Research Article | Open Access
Iterative Methods for Computing the Resolvent of the Sum of a Maximal Monotone Operator and Composite Operator with Applications
Total variation image denoising models have received considerable attention in the last two decades. To solve constrained total variation image denoising problems, we utilize the computation of a resolvent operator, which consists of a maximal monotone operator and a composite operator. More precisely, the composite operator consists of a maximal monotone operator and a bounded linear operator. Based on recent work, in this paper we propose a fixed-point approach for computing this resolvent operator. Under mild conditions on the iterative parameters, we prove strong convergence of the iterative sequence, which is based on the classical Krasnoselskii–Mann algorithm in general Hilbert spaces. As a direct application, we obtain an effective iterative algorithm for solving the proximity operator of the sum of two convex functions, one of which is the composition of a convex function with a linear transformation. Numerical experiments on image denoising are presented to illustrate the efficiency and effectiveness of the proposed iterative algorithm. In particular, we report the numerical results for the proposed algorithm with different step sizes and relaxation parameters.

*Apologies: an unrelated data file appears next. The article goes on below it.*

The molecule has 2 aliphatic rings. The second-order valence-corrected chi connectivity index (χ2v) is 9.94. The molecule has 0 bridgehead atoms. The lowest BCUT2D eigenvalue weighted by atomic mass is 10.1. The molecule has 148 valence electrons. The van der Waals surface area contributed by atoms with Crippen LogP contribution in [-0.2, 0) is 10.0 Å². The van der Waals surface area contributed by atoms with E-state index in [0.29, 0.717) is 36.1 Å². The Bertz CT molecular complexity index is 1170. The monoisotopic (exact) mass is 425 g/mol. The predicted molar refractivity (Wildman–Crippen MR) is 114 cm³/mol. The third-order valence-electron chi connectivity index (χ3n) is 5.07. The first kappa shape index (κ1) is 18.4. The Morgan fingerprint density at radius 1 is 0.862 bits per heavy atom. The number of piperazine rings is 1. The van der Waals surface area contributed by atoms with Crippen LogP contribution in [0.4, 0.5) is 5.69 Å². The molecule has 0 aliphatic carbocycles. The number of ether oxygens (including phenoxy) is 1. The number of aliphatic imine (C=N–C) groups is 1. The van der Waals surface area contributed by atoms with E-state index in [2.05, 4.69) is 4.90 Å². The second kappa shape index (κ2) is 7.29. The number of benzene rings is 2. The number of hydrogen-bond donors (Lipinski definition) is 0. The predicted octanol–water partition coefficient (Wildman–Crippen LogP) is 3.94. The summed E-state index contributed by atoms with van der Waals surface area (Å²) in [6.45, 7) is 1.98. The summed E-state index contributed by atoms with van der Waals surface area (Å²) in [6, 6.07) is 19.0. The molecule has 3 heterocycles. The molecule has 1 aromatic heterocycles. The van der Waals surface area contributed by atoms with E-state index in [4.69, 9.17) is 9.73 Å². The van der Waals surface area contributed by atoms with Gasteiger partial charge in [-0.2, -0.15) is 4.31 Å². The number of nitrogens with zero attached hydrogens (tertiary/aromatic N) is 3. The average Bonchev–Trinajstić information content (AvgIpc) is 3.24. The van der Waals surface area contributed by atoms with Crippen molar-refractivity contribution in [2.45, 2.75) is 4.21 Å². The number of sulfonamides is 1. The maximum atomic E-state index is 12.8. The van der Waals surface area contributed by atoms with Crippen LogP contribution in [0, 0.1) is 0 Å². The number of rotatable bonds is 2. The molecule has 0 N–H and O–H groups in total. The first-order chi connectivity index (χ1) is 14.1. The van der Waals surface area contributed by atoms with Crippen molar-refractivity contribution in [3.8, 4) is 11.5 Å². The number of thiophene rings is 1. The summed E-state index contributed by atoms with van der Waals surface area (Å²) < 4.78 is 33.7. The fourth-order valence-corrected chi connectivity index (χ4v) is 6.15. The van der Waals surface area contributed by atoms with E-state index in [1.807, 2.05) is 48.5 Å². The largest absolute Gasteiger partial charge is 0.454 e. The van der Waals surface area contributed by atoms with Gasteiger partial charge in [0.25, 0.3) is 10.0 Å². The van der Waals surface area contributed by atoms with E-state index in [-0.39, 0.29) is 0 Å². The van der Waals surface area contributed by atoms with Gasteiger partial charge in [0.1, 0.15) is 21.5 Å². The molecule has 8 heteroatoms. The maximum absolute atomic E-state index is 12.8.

In the last two decades, the total variation (TV) image denoising model proposed by Rudin, Osher, and Fatemi  has received considerable attention. Often referred to as the ROF model, this takes the formwhere is the observed noisy image, is the total variation, and is the regularization parameter, which balances the data fidelity term and total variation regularization. In the following, we denote by the vectorized image , where . Because TV regularization has the advantage of maintaining image edges when removing noise, it has been extended to many other important image processing problems, including image deblurring [2–4], image inpainting , image superresolution , image segmentation , and image reconstruction [8, 9].